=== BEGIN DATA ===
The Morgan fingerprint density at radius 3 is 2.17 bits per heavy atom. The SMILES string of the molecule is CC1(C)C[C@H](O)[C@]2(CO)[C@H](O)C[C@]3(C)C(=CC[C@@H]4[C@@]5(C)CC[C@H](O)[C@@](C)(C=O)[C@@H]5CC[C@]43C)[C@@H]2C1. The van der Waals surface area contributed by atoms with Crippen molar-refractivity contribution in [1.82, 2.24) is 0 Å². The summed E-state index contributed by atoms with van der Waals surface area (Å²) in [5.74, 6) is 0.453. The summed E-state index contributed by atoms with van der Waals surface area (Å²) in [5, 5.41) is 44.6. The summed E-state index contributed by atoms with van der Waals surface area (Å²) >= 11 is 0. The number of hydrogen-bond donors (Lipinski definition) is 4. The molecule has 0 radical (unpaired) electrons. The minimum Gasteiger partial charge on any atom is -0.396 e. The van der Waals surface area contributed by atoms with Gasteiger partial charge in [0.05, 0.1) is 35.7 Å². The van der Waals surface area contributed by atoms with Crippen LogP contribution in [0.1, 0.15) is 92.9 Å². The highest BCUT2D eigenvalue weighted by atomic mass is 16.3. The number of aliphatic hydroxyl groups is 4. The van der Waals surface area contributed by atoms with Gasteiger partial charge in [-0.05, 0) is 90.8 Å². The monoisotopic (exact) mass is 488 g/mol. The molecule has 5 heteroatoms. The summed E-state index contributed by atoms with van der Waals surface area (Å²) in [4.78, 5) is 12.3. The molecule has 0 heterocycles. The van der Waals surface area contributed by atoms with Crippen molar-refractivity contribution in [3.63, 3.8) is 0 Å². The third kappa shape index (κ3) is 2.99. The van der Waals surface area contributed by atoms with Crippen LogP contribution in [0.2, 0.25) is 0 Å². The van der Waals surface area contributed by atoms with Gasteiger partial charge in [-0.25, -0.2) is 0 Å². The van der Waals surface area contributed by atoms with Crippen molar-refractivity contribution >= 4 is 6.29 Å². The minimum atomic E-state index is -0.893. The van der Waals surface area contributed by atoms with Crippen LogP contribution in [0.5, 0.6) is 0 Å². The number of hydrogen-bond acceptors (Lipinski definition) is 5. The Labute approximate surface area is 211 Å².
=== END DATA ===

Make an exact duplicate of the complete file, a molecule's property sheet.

The Morgan fingerprint density at radius 3 is 2.17 bits per heavy atom. The SMILES string of the molecule is CC1(C)C[C@H](O)[C@]2(CO)[C@H](O)C[C@]3(C)C(=CC[C@@H]4[C@@]5(C)CC[C@H](O)[C@@](C)(C=O)[C@@H]5CC[C@]43C)[C@@H]2C1. The van der Waals surface area contributed by atoms with Crippen molar-refractivity contribution in [1.82, 2.24) is 0 Å². The summed E-state index contributed by atoms with van der Waals surface area (Å²) in [5.74, 6) is 0.453. The summed E-state index contributed by atoms with van der Waals surface area (Å²) in [5, 5.41) is 44.6. The summed E-state index contributed by atoms with van der Waals surface area (Å²) >= 11 is 0. The number of hydrogen-bond donors (Lipinski definition) is 4. The molecule has 0 radical (unpaired) electrons. The minimum Gasteiger partial charge on any atom is -0.396 e. The van der Waals surface area contributed by atoms with Gasteiger partial charge in [0.05, 0.1) is 35.7 Å². The van der Waals surface area contributed by atoms with Crippen LogP contribution in [0.1, 0.15) is 92.9 Å². The highest BCUT2D eigenvalue weighted by atomic mass is 16.3. The number of aliphatic hydroxyl groups is 4. The van der Waals surface area contributed by atoms with Gasteiger partial charge in [-0.05, 0) is 90.8 Å². The monoisotopic (exact) mass is 488 g/mol. The molecule has 5 heteroatoms. The summed E-state index contributed by atoms with van der Waals surface area (Å²) in [4.78, 5) is 12.3. The molecule has 0 heterocycles. The van der Waals surface area contributed by atoms with Crippen molar-refractivity contribution in [3.63, 3.8) is 0 Å². The third kappa shape index (κ3) is 2.99. The van der Waals surface area contributed by atoms with Crippen LogP contribution in [0.2, 0.25) is 0 Å². The van der Waals surface area contributed by atoms with Gasteiger partial charge in [-0.25, -0.2) is 0 Å². The van der Waals surface area contributed by atoms with Crippen molar-refractivity contribution >= 4 is 6.29 Å². The minimum atomic E-state index is -0.893. The van der Waals surface area contributed by atoms with Crippen LogP contribution in [0.5, 0.6) is 0 Å². The number of hydrogen-bond acceptors (Lipinski definition) is 5. The Labute approximate surface area is 211 Å².